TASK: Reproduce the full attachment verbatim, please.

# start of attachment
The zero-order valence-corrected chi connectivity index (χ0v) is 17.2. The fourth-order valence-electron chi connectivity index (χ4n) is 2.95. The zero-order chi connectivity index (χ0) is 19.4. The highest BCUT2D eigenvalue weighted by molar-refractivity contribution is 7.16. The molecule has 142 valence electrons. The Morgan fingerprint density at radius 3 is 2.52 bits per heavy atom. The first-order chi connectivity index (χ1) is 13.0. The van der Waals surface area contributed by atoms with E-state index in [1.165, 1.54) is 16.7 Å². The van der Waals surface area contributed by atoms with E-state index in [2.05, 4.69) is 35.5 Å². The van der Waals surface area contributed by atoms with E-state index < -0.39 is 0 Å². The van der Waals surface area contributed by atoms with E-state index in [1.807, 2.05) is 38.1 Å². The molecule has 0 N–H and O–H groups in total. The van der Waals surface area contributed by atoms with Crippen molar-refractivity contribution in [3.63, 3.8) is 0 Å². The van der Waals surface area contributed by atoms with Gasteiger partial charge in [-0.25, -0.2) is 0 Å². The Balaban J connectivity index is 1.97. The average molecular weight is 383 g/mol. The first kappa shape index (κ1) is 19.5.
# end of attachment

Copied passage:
The zero-order valence-corrected chi connectivity index (χ0v) is 17.2. The fourth-order valence-electron chi connectivity index (χ4n) is 2.95. The zero-order chi connectivity index (χ0) is 19.4. The highest BCUT2D eigenvalue weighted by molar-refractivity contribution is 7.16. The molecule has 142 valence electrons. The Morgan fingerprint density at radius 3 is 2.52 bits per heavy atom. The first-order chi connectivity index (χ1) is 13.0. The van der Waals surface area contributed by atoms with E-state index in [1.165, 1.54) is 16.7 Å². The van der Waals surface area contributed by atoms with E-state index in [2.05, 4.69) is 35.5 Å². The van der Waals surface area contributed by atoms with E-state index < -0.39 is 0 Å². The van der Waals surface area contributed by atoms with E-state index in [1.807, 2.05) is 38.1 Å². The molecule has 0 N–H and O–H groups in total. The van der Waals surface area contributed by atoms with Crippen molar-refractivity contribution in [3.63, 3.8) is 0 Å². The van der Waals surface area contributed by atoms with Gasteiger partial charge in [-0.25, -0.2) is 0 Å². The Balaban J connectivity index is 1.97. The average molecular weight is 383 g/mol. The first kappa shape index (κ1) is 19.5.